Jesus people, loving people

Talking to Debra Green

Debra Green, OBE, is founder and National Director of Redeeming Our Communities (ROC), a UK-wide Christian charity based in Manchester aiming to bring about community transformation by creating partnerships to foster crime reduction and community cohesion. Debra attends Ivy Church where she was part of the leadership team for 17 years until recently stepping down in order to focus on ROC. Debra is married to Frank and they have four children. She talks to Paul Veitch from the Jesus Fellowship.

Debra GreenWHAT do you think is the most effective leadership model for churches? What part have women to play in this?

I think the most effective leadership model is a combination of both men and women working together in a team, each using their complimentary gifts. Women can sometimes spot things men don’t spot; we can be ‘tuned in’ to situations both pastorally, prophetically or in terms of hospitality. Such a model is very biblical. It’s about us all using our gifts to the full.

It can be very off-putting for non-Christians when they encounter an outmoded model: an all-male leadership in the church. Half of society is female, after all. The church has been lagging behind the world in terms of women taking on leadership roles; instead, I believe it should be at the forefront.

Men have had more opportunities in terms of leadership in the past and more readily think of themselves as the natural leaders. Not all men, however, are called to be leaders; neither are women. Women probably find leadership harder because of our history. Leadership is a God-given gift.

Stereotyping doesn’t always work! For example, we have a couple in our church: the husband is the intuitive one and the wife is the logical one – the reverse of what we often expect.

I was the first female elder in our church. It became obvious I was a leader by gifting. I was very fearful as I didn’t know if I would be well received; not everyone agreed with me having this role. Now, 17 year later, there are lots of women in leadership in our church – and, of course, in the world outside. I have two daughters – I am very passionate about them not remaining in the same place as I was when I first became a Christian in terms of gender roles.


Have you known prejudice as a female leader?

Quite a lot, especially in the early years when I became a leader. There are lots of churches in the area I live in whose theology doesn’t allow women to move in leadership. We were involved in the Unity Movement. It was difficult. What was important? Was it unity? Was it giving space for women in leadership?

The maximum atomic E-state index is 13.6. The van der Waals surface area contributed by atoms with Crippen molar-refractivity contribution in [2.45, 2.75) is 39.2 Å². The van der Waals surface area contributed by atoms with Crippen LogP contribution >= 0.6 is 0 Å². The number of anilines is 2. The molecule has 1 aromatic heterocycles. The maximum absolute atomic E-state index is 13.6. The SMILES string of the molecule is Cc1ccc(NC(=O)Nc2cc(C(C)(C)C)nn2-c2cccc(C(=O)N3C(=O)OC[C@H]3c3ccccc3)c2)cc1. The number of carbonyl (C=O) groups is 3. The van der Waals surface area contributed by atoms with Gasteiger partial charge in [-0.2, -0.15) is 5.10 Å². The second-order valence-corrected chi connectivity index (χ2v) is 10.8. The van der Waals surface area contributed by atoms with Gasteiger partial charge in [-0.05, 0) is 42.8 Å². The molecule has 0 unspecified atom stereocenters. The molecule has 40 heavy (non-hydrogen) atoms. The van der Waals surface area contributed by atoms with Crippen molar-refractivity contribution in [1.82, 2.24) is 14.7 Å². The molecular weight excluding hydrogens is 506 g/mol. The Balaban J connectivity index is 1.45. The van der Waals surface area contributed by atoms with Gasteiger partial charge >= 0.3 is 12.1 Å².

I have experienced prejudice. I try to deal with it in as gracious way as possible. We can’t agree on everything but we have to respect people of other views. Jesus was not always received; He had to deal with rejection. We have to deal with rejection and ask Him for grace.


How can men in leadership avoid being macho and harsh and women in leadership avoid being bossy and overbearing?

That’s a difficult question! We have to learn from one another.

Character is more important than gifts. Gifted people we meet are not always as Christ-like as they should be. Good character is displayed in the fruits of the spirit (Galatians 5:22,23) and is different from giftedness. Some can have a strong leadership gift but lack humility and self-control; this is very off-putting. As a leader, I would always want to think about how I can love and serve others. Leadership for me must be servant leadership.

It is good to recognise women who have been serving and now affirm them as leaders. We then have to give them opportunity.


How can we build a solid team of men and women leaders?

I can give an example from our own church. There are not many opportunities on Sunday mornings for leadership when we all meet together so we decided to give opportunity for both men and women, young as well as middle-aged, to lead within medium-size settings, in our home group clusters. We targeted people with leadership gifts (and little experience) and threw them in at the deep end. Some did well, some struggled; their emerging gifts needed drawing out; we had to draw alongside people, encourage them and give feedback.


Have you any advice to give women?

Have the courage to step up! For me this has included preaching, leading services and distributing communion. Have the courage to step up to be the first to pioneer something new. I did – I wanted to be an inspiration. You challenge the prevailing culture, this takes time and we have to be patient, godly and always relying on the Holy Spirit. Be prayerful before the Lord, make yourself available and let Him empower you.

And men, let women do these things in their way – and don’t inhibit their creativity.

Joel, the Old Testament prophet, covers both gender and age in his prophecy:

 “And afterwards,
I will pour out my Spirit on all people.
Your sons and daughters will prophesy,
your old men will dream dreams,
your young men will see visions.
Even on my servants, both men and women,
I will pour out my Spirit in those days.” (Joel 2:28 – 29)

Joel speaks of the empowerment that comes from God, the Holy Spirit, and the fact that God chooses whom He empowers. We, however, have to put that empowerment into good use. It’s all about His kingdom, it’s all for Christ.

Published 7th October 2016

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